This week's edition of The Economist notes:
"Current-account imbalances are not always a cause for concern. As a matter of arithmetic, they measure the gap between domestic savings and investment. The euro area is an economy with an ageing population: it should save more than it invests. As a result, it should have a current-account surplus. America’s deficit partly reflects the more attractive investment opportunities available there than elsewhere in the world. Imbalances become more worrying, however, if they are larger than economic fundamentals might suggest or financed by short-term inflows."
James McCormack of Fitch Ratings says that German net portfolio investment 2017 outflows of €206bn (about 6% of GDP) reflect the extraordinarily low interest rates in the Euro area, "Even if Germany did ease its fiscal policy, German investors would still be inclined to place funds abroad, so long as domestic interest rates remain exceptionally low, the ECB remains a willing buyer of high-priced securities, and yields are more attractive elsewhere.
When the ECB begins to alter course and international financial flows respond, there will be adjustments in the European and German balance of payments, and today’s large current account surpluses will contract without German fiscal stimulus. Economists will no doubt point to current account positions to explain what is happening. But the determining factors will lie elsewhere, in what could be dramatic changes to financial flows."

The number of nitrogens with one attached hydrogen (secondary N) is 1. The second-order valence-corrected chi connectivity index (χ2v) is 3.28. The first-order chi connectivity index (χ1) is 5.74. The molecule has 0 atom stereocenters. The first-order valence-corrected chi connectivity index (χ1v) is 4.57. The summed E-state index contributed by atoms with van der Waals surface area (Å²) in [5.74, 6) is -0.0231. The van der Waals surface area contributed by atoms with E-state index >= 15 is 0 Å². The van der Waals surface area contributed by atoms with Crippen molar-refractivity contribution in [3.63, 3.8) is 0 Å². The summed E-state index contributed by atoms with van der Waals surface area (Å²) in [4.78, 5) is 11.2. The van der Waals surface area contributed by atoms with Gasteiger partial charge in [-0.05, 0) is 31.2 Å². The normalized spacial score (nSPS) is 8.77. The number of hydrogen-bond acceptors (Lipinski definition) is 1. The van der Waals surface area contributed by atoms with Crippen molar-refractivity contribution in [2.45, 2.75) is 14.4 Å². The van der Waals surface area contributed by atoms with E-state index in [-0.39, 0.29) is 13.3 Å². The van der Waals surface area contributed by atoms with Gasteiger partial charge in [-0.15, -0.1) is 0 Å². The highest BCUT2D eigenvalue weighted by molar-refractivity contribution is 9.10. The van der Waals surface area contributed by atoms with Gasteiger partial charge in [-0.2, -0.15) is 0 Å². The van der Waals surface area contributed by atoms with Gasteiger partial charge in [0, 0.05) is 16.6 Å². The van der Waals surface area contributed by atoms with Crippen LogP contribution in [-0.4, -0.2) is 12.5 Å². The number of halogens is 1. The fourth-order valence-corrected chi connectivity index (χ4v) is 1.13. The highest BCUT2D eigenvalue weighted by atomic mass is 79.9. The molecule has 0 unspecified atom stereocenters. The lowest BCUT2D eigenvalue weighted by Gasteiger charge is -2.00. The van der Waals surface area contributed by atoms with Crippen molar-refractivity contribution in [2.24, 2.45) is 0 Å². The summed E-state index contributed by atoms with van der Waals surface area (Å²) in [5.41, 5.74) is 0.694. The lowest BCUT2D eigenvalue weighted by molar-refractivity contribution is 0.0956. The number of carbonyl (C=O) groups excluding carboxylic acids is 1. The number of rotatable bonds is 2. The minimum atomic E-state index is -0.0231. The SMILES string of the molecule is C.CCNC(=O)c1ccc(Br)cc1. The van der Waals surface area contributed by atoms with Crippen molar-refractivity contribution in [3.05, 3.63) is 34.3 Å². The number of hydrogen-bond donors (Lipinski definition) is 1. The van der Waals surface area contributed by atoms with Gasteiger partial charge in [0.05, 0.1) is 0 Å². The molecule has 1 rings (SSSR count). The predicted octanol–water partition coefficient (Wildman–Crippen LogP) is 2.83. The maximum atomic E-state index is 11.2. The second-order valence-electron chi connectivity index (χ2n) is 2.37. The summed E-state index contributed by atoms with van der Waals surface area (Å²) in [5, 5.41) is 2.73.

In 2016, the investment-to-GDP ratio was 22% in France, while it was only 20% in Germany. Both the French public and corporate sectors had higher investment ratios than their German counterparts (+1.3 pp and +1.0 pp, respectively).
Olaf Scholz, the new German finance minister and vice-chancellor, is a Social Democrat, and he told The Economist in June, “We have some investment headroom and we are willing to use it,” suggesting that infrastructure, science and defence will be his priorities. The Economist says that on Europe he offers full-throated support for President Macron’s notion of “European sovereignty,” a call for common action to improve the resilience of the European social model. More solidarity in the Euro area is needed, he says: “I really underline Macron’s idea that there is no time to waste.”